Charger Miboxer C2 3000 initial version

After reading this review please see: updated supplemental review


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This is the second charger from Miboxer with their own name (The first one was called C4). The charger is a two channel charger that can be supplied from 5V or 12V and can charger both NiMH and LiIon batteries.

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The charger comes in a retail box. There is some specification on the box.


The pack contained the charger, a usb/barrel connector cable, a special car usb charger and a instruction sheet.


The power input is a DC barrel input. When used with the supplied cable it can be supplied from a usb charger or from the supplied car adapter that will supply 12V to the charger.
Being a 5.5/2.1mm barral connector it can also be used with any 5V or 12V power supply that has this type of connector (With + in the center).

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The user interface is fairly limited. One button to select what slots is displayed or turn the light off with a long press.
Everything else is automatic.

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Here is some examples on the readout. The C1/C2 shows what slot data is for. The : in the time is flashing, that is the reason it is missing from some pictures (Same goes for the battery/charge symbol above the mAh number).

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The battery slot are the typical slider construction, but are made to work with both small and large round cells. The slot accepts from 33mm to 72mm long cell and up to 32mm diameter, both LiIon and NiMH.


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The current will sometimes be too high for the small cells.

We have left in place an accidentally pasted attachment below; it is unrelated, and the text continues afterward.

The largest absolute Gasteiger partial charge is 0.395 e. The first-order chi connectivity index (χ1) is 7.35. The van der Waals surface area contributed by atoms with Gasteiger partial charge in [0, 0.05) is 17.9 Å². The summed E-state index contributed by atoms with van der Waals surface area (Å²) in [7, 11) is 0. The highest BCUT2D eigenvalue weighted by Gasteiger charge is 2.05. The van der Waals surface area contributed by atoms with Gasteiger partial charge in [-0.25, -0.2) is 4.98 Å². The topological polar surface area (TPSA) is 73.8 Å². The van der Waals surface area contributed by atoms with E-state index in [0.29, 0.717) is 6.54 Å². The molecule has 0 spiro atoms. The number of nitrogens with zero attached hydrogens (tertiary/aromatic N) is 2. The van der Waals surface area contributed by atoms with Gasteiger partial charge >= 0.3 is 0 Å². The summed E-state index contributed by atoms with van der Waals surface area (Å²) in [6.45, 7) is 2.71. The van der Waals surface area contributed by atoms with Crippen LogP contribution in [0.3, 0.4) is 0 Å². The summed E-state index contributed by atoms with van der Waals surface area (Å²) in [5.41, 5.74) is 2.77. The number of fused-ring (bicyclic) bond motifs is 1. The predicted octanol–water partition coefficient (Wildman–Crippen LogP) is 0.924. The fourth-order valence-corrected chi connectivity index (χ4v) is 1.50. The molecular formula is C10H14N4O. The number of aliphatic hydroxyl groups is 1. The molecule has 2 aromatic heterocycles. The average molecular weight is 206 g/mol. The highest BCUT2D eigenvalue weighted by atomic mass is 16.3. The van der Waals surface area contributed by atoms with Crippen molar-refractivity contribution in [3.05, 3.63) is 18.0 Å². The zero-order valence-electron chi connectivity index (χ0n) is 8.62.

Charging LiIon

The charger will adjust charge current depending on the internal resistance in the cells, because my equipment add a small amount of resistance to the cell, some cells would have been charger with higher current than my test shows.


The charger current is about 1.4A and it is a nice CC/CV curve with a slow start, termination is at about 200mA.


Second channel looks the same.
Display shows 3220mAh and Ri 77mOhm.


With this cell the charger measured a higher resistance and used a lower current.
Display shows 2636mAh in 3:18 and Ri 101mOhm.


This cell is a bit old, this means higher resistance and on this charger is also means lower charge current.
Because the voltage on this cell drops, the charge will restart charging, but it is done silent, i.e. it is not visible on the display.
Display shows 2800mAh in 3:19 and Ri 255mOhm.


This is a much older cell and the current is turned way down. the termination current is also very low here.
Display shows 2004mAh in 9:59 and Ri 566mOhm.


A smaller cell will usual have higher resistance, this means lower current. In this case with a slightly old cell and my test equipment connected the current is low enough for the cell, but with a new cell it would have been on the high side.
Display shows 722mAh in 2:02 and Ri 241mOhm.


This is a very old cell and the charger turns the current way down.


Here I am charging two cells with 12V supply, the charger do not supply full current, but it is a fairly fast charge.
Display shows 3357mAh in 3:15 and Ri 95mOhm (This is the channel I have recorded the curve for).
Display shows 3307mAh in 2:45 and Ri 62mOhm.


With 5V the charge current is reduced, as can be seen the charger uses less than 1.5A from 5V,
Display shows 3291mAh in 5:22 and Ri 95mOhm (This is the channel I have recorded the curve for).
Display shows 3378mAh in 4:51 and Ri 43mOhm.


Add 0.5ohm in series with the 5V to simulate a long cable or weak charger will reduce the current very significantly.
Display shows 2956mAh in 9:59 and Ri 69mOhm (This is the channel I have recorded the curve for).